The 2021 SSMU executive elections kicked off on Monday, March 15 with the candidates debate via Zoom. The debates were structured by position, with candidates giving opening statements and fielding questions from the current executives, the SSMU union, their opponents, and the audience. Four of the positions have candidates running unopposed. The only two contested positions are President and VP University Affairs.
Presidential Candidates support Five-Year Plan, propose various initiatives
Presidential candidates Darshan Daryanani (he/him), and Jake Reed (they/them) attended the debate. Mark Morrison (he/him) could not attend.
Both present candidates emphasized their support for incumbent President Jemark Earle’s Five-Year Plan. Reed stressed that they sought to further retain institutional knowledge by placing prior SSMU executives in low-commitment advisory roles.
Candidate Daryanani presented his platform, which focused on reopening campus life. Daryanani proposed the creation of a student tax clinic, as well as a SSMU app. He fielded many questions from President Earle and the audience on how his platform distinguished itself from current initiatives. An audience member noted that his platform promised to reopen the Gerts student bar, despite it already being slated to reopen in 2021.
Reed questioned Daryanani as well, remarking that “a lot of your platform consists of measures already in place…several people have expressed their frustration that they have already spent hundreds of hours implementing [these measures].” Daryanani responded that he “[was] acknowledging the tremendous labour [of these students]…and [that] I am asking for their trust and support.”
Reed also stated their dedication to ensuring safe learning environments for students, establishing a hotel fund for international students’ quarantines, a make-up Frosh for current first years, and the creation of legal insurance for SSMU members. Reed touted their experience with SSMU as the Engineering Representative to the Legislative Council and as Governor of the Engineering Undergraduate Society.
When questioned by Daryanani on how to engage in long-term planning, the candidate responded, “the infrastructure put in place by Jemark is excellent.”
Reed was also questioned about the cost feasibility of their hotel fund initiative for international students to which they responded, “we can justify that the situation will alter by september [and] that we might not have to do hotel quarantine for every student…its feasibility I have checked with the present VP Finance.”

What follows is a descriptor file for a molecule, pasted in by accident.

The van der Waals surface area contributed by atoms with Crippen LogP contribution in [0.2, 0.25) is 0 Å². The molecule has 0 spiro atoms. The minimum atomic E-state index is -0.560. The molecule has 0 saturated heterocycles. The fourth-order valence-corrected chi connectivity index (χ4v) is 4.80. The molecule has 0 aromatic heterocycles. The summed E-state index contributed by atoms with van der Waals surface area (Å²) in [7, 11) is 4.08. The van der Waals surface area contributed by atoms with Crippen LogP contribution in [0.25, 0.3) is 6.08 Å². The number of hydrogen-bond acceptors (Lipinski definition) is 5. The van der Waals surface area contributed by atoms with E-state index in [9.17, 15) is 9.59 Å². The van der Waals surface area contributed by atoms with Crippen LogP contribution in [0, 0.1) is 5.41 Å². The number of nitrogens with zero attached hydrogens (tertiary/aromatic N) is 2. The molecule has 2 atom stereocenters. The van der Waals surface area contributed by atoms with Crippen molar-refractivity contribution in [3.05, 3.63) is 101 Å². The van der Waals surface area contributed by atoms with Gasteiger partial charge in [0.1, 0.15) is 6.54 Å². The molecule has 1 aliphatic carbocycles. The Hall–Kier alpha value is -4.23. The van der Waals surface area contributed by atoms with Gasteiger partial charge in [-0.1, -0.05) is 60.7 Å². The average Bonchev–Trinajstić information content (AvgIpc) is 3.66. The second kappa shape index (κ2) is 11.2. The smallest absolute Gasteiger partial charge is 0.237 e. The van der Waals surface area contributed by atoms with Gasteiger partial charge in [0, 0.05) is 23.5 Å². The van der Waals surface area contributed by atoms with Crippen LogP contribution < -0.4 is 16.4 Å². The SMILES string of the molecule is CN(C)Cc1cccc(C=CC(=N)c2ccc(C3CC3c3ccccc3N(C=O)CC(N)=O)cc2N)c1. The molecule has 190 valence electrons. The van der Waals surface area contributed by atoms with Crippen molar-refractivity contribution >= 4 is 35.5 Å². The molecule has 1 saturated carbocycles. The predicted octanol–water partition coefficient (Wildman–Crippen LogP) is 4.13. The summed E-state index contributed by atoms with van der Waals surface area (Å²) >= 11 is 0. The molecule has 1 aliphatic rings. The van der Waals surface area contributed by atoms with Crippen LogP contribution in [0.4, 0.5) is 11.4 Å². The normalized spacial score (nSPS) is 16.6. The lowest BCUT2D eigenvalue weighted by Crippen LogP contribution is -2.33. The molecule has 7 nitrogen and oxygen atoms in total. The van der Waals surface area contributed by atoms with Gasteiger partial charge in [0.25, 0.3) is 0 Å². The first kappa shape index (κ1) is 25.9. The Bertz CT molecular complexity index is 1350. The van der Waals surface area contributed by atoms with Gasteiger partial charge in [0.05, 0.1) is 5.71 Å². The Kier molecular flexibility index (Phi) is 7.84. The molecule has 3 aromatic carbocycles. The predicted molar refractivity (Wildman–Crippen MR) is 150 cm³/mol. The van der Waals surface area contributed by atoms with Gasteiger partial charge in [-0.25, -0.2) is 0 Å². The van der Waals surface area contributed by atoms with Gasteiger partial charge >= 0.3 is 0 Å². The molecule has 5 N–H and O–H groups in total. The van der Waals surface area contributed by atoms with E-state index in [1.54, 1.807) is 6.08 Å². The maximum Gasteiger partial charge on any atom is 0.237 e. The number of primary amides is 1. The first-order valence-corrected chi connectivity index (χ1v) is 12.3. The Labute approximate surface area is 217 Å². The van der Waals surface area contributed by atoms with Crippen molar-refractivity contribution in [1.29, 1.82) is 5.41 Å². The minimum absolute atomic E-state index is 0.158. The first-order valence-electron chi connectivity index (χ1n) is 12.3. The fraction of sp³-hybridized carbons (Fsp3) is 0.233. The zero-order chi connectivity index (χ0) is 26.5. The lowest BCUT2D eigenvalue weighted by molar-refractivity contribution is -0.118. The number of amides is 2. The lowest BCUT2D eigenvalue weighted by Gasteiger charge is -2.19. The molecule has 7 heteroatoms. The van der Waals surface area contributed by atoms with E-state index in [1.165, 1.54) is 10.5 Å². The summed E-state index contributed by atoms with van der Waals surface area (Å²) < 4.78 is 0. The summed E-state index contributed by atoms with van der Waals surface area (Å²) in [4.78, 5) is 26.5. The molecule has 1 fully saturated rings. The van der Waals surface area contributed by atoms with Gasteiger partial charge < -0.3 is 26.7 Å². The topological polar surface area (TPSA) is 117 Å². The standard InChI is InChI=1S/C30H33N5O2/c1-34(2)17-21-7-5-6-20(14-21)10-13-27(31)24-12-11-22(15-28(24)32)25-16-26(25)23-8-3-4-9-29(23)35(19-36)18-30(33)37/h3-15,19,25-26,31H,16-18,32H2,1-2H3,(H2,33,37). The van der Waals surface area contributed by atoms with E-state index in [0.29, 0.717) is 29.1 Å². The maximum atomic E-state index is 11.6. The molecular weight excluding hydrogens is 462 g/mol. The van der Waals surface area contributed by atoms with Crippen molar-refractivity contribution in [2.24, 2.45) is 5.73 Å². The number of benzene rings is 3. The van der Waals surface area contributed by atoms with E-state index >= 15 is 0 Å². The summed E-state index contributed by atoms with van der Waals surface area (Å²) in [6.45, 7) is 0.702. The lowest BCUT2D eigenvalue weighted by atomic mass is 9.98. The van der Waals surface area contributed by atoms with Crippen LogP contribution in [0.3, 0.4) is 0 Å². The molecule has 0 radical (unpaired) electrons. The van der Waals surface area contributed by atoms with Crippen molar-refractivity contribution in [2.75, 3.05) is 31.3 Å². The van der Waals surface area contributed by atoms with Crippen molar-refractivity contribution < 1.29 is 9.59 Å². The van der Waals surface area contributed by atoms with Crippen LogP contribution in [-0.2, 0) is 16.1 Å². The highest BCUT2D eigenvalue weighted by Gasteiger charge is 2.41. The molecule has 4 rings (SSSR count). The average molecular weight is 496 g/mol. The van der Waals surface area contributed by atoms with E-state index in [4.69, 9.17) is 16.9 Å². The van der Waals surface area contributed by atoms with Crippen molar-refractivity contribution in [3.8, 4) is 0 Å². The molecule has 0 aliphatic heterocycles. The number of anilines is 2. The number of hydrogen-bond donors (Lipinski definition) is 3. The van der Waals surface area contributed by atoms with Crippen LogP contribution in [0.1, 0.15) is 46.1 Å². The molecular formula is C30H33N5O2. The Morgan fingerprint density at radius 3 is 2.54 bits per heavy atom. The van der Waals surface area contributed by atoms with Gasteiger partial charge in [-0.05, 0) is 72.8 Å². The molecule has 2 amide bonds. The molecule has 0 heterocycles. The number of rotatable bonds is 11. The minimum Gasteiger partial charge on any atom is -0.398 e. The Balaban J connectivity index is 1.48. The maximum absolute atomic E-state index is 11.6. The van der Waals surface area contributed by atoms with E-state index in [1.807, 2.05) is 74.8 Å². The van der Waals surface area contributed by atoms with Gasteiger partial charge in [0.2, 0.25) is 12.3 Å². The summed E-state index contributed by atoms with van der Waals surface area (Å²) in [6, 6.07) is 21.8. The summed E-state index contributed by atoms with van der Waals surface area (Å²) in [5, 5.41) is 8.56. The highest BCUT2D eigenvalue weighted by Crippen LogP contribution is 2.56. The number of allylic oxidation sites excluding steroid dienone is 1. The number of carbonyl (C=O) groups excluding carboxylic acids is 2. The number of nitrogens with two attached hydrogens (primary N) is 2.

They also proposed creating a full-time political advocacy position that would enable SSMU to have “a functional relationship with members of parliament, the labour unions, and other student unions in Quebec.”
Daryanani closed by calling for SSMU to expand, follow through on the Five-Year Plan, and fight for academic justice programs. He also emphasized his prior experience as SSMU Arts Senator, as AUS VP External, with the climate strike movement, and with varying clubs.
VP University Affairs Candidates discuss reopening
The two candidates for VP University Affairs, Claire Downie (she/her) and Neel Soman (he/him/they/them), discussed important topics ranging from McGill’s return to in-person activities to support for sexual assault survivors. Soman and Downie expressed their agreement on the issues several times throughout the debate.
Candidate Soman emphasized that their two most important issues were dealing with sexual assault on campus and francophone affairs. They fielded a question from incumbent VP University Affairs, Brooklyn Frizzle, on Soman’s pledge to advocate for the inclusion of linguistic rights in classes, given that this was already a university requirement. Soman responded that “while this is a requirement, many instructors will either omit this from syllabi or some professors, especially in [the] Faculty of Science, will say you have a right to do this but please don’t because I don’t want to do it.”
They went on to state their support for ensuring that there were enough graduate students who were able to grade in French. While Soman does not have experience working directly with SSMU, they emphasized their experience volunteering and working with other universities’ administrations through their involvement in sporting institutions.
Candidate Downie focused on holding McGill administration accountable during the transition to in-person classes. She stated her support for providing honoraria to students for SSMU surveys on COVID-19 safety to ensure that SSMU’s considerations included marginalized communities. Furthermore, she stressed the importance of informing students of their rights, especially regarding safe learning conditions.